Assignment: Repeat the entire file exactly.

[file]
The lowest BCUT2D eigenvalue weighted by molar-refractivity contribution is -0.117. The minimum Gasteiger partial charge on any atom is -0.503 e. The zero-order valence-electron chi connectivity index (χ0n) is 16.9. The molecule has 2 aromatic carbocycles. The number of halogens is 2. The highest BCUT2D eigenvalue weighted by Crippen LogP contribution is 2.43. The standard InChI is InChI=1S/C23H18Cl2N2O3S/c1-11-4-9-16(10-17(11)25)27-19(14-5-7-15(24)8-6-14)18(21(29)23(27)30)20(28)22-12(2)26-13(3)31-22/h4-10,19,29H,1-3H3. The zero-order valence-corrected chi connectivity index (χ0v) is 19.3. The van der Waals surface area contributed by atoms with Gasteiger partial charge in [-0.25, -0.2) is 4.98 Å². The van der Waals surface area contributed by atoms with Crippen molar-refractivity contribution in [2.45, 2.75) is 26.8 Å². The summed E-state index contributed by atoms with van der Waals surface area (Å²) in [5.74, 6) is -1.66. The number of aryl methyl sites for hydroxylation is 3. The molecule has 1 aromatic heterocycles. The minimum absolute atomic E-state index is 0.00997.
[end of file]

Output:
The lowest BCUT2D eigenvalue weighted by molar-refractivity contribution is -0.117. The minimum Gasteiger partial charge on any atom is -0.503 e. The zero-order valence-electron chi connectivity index (χ0n) is 16.9. The molecule has 2 aromatic carbocycles. The number of halogens is 2. The highest BCUT2D eigenvalue weighted by Crippen LogP contribution is 2.43. The standard InChI is InChI=1S/C23H18Cl2N2O3S/c1-11-4-9-16(10-17(11)25)27-19(14-5-7-15(24)8-6-14)18(21(29)23(27)30)20(28)22-12(2)26-13(3)31-22/h4-10,19,29H,1-3H3. The zero-order valence-corrected chi connectivity index (χ0v) is 19.3. The van der Waals surface area contributed by atoms with Gasteiger partial charge in [-0.25, -0.2) is 4.98 Å². The van der Waals surface area contributed by atoms with Crippen molar-refractivity contribution in [2.45, 2.75) is 26.8 Å². The summed E-state index contributed by atoms with van der Waals surface area (Å²) in [5.74, 6) is -1.66. The number of aryl methyl sites for hydroxylation is 3. The molecule has 1 aromatic heterocycles. The minimum absolute atomic E-state index is 0.00997.